Major Trend Continues – Credit Card Debt Decreasing

August 12, 2009, Written By Bill Hardekopf

A significant trend has developed since the economy weakened during the fourth quarter of 2008: consumers continue to decrease their credit card balances.

According to the Federal Reserve’s G.19 monthly report released last week, the amount of revolving credit has decreased for the third consecutive quarter. In addition, the revolving credit figure has declined on an annualized basis for a record 9 straight months. Credit card debt makes up the great majority of the revolving credit category.

Revolving credit decreased at an annual rate of 8.2% during the second quarter of 2009. This follows annualized declines of 8.9% during the first quarter of the year and 6.5% in the fourth quarter of 2008.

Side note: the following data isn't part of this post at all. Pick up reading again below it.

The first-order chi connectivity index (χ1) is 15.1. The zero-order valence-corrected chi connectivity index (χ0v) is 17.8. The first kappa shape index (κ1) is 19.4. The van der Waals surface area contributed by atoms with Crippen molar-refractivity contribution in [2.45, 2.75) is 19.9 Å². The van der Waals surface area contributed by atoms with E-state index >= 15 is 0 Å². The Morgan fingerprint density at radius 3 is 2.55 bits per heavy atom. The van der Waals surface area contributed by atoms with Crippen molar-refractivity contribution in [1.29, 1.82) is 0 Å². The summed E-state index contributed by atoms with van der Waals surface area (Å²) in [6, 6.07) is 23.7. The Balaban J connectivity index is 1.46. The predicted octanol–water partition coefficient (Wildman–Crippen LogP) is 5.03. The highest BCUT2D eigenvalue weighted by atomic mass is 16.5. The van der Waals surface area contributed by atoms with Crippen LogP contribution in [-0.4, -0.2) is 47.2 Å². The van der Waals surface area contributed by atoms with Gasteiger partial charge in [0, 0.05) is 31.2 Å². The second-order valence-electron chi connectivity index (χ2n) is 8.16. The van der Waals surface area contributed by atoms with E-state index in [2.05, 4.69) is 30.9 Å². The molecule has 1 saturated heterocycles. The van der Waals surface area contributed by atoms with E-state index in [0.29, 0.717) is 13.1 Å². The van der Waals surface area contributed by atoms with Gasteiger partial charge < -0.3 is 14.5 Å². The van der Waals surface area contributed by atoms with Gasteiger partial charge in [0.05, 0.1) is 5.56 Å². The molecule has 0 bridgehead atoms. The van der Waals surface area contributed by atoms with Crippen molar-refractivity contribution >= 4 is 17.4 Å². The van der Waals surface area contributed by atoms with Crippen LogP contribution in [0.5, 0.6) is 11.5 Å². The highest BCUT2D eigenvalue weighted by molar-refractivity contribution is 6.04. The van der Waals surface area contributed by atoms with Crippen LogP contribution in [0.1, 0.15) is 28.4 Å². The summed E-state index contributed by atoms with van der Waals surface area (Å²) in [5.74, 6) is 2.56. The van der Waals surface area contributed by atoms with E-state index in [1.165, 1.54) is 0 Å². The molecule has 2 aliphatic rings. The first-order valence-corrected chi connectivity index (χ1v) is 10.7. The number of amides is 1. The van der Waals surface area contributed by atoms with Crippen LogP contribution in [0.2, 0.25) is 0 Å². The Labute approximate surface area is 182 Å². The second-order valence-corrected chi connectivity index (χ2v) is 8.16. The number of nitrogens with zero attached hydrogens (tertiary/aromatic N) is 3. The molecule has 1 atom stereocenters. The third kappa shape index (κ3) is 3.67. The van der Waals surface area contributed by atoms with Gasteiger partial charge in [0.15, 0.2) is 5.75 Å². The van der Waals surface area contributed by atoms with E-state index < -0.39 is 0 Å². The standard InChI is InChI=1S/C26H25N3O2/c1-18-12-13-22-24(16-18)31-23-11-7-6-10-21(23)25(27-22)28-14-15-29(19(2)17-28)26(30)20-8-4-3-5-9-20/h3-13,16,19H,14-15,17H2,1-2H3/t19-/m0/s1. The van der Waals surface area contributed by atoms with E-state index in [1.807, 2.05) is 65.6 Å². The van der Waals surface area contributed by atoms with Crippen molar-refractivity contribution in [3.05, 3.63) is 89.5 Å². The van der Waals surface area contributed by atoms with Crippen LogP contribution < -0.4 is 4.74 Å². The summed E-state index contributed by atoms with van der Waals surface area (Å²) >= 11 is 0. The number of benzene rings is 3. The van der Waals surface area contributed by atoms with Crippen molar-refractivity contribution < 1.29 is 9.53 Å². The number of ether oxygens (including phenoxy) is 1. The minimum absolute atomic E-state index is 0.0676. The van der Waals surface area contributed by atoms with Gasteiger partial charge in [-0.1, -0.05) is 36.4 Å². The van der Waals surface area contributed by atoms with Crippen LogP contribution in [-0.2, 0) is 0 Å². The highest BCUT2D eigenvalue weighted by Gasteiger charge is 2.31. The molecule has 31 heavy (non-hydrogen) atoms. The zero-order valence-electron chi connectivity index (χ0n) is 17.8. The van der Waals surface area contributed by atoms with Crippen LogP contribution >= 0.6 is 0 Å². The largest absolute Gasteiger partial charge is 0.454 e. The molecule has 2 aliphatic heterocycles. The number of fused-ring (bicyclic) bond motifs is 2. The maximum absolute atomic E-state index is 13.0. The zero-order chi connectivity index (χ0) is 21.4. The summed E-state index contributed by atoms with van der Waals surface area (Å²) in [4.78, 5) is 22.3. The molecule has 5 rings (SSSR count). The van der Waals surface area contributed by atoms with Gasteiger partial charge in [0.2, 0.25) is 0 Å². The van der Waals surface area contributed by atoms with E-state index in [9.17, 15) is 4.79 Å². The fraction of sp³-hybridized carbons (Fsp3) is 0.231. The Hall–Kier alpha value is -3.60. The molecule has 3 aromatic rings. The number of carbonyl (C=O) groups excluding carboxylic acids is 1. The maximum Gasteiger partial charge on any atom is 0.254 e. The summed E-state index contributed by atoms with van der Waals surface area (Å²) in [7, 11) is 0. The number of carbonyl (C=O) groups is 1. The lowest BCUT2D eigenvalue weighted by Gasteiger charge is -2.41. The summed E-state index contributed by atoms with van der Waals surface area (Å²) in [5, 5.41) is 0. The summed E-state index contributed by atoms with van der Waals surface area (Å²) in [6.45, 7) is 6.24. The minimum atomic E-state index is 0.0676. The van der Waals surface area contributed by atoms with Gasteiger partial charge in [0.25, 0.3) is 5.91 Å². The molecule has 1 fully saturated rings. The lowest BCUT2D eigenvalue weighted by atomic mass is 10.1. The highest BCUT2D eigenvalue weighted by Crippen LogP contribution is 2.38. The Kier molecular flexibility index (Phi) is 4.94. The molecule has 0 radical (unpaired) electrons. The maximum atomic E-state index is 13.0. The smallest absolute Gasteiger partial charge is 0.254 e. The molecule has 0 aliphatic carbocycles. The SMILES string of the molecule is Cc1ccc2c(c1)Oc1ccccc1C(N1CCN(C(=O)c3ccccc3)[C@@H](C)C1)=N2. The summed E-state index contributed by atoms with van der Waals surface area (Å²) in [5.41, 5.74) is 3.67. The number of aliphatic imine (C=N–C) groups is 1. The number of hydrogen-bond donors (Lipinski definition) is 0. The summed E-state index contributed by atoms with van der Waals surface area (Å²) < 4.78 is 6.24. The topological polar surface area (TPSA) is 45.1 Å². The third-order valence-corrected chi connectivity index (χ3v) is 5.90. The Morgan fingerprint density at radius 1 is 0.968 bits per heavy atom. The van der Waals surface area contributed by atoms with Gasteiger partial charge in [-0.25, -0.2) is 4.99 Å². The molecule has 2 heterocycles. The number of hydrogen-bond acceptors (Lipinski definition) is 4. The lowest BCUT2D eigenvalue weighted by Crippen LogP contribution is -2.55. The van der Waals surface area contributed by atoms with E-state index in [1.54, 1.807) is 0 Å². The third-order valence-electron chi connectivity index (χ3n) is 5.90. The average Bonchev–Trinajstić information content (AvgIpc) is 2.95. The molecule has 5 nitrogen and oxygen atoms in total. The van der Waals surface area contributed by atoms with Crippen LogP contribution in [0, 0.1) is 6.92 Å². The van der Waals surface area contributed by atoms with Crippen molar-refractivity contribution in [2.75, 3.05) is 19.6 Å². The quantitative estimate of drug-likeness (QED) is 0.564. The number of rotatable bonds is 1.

The total amount of revolving credit at the end of June was $917.0 billion, down $5.3 billion from the May number and $10.1 billion from April’s figures.

A number of factors seem to be affecting this decrease:

* Consumers are concerned about their finances. Industry leaders attribute the decrease in the amounts that consumers are charging can be linked to the significant APR increases on their credit cards.

* Issuers are cutting back on the credit limits extended to many customers. To minimize risk, credit card companies are slashing limits and restricting the amount of money customers can charge on that card.

* Issuers are also closing accounts. A number of issuers have terminated accounts that have seen little or no activity for a prolonged period of time.

The Federal Reserve’s latest G.19 report can be found at: http://www.federalreserve.gov/releases/g19/Current/


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The information contained within this article was accurate as of August 12, 2009. For up-to-date
information on any of the terms, cards or offers mentioned above, visit the issuer's website.


About Bill Hardekopf

Bill Hardekopf is the CEO of LowCards.com and covers the credit card industry from all perspectives. Bill has been involved with personal finance for over 15 years. He is a frequent contributor to Forbes, The Street and The Christian Science Monitor.
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